Legal Aid lawyers carved out of tuition assistance program in latest budget
Under the latest state proposal budget, the North Carolina Legal Education Assistance Foundation would still provide tuition assistance for prosecutors and public defenders — but not Legal Aid lawyers.
The carveout, located on page 413 of the most recent version of the state budget Republican lawmakers will vote on this week, restricts NC LEAF funds from going to attorneys working for Legal Aid of North Carolina, Inc. (LANC), a statewide nonprofit law firm that provides free legal services in civil cases to the poor. In 2022, LANC’s 230-plus attorneys provided legal services to 22,745 people, benefitting 55,166 total individuals.
NC LEAF helps public interest attorneys — like assistant district attorneys and public defenders — pay back their student loans. The organization has provided more than $7,000,000 in loan repayment help to almost 1,500 public service attorneys.
“Participating lawyers devote their careers to traditionally underserved populations of North Carolina. They do so at salaries which are often a fraction of those of their counterparts who work at private law firms,” the website reads. “Yet they face the same educational debt as their colleagues who enter private practice.”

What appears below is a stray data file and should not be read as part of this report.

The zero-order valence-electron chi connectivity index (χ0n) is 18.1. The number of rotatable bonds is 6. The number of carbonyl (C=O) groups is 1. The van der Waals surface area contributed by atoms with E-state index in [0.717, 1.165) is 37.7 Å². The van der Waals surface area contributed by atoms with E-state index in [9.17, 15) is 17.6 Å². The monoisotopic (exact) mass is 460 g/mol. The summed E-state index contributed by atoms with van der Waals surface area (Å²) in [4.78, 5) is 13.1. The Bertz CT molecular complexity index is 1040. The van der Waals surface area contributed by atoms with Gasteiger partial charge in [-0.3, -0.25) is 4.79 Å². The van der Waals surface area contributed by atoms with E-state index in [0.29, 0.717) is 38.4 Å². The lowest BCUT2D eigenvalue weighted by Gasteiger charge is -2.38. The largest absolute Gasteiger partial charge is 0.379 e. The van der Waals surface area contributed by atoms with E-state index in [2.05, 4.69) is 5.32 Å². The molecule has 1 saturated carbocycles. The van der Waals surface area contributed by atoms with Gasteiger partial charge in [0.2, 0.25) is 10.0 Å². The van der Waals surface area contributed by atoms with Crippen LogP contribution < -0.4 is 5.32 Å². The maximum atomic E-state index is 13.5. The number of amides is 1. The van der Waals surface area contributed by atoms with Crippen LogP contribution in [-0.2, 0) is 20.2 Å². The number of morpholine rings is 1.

Staff attorneys at Legal Aid in Raleigh make between $50,500 and $83,000 annually, according to job listings on Indeed. The NC LEAF website notes that attorneys at Legal Aid of North Carolina can make as little as $40,100; their average debt, meanwhile, is $100,000.
Attorneys who work for Legal Aid wouldn’t be completely barred from student loan forgiveness. Because they work for a nonprofit, they could qualify for Public Service Loan Forgiveness after 10 years of employment — but not if their loans are from private lenders.
The budget would also require NC LEAF to submit a report in 2025 and 2026 to the Joint Legislative Oversight Committee on Justice and Public Safety, detailing how they spent loan repayment assistance money over the previous year, how many people received that money, and what their job titles and salaries were.
This is not the first time LANC has been in the crosshairs of state lawmakers. The organization’s activities and funding have been targeted in the past by legislators who objected to its representation of farmworkers and tenants in litigation involving agribusiness and landlords. The provision in the current budget proposal does not identify an individual sponsor.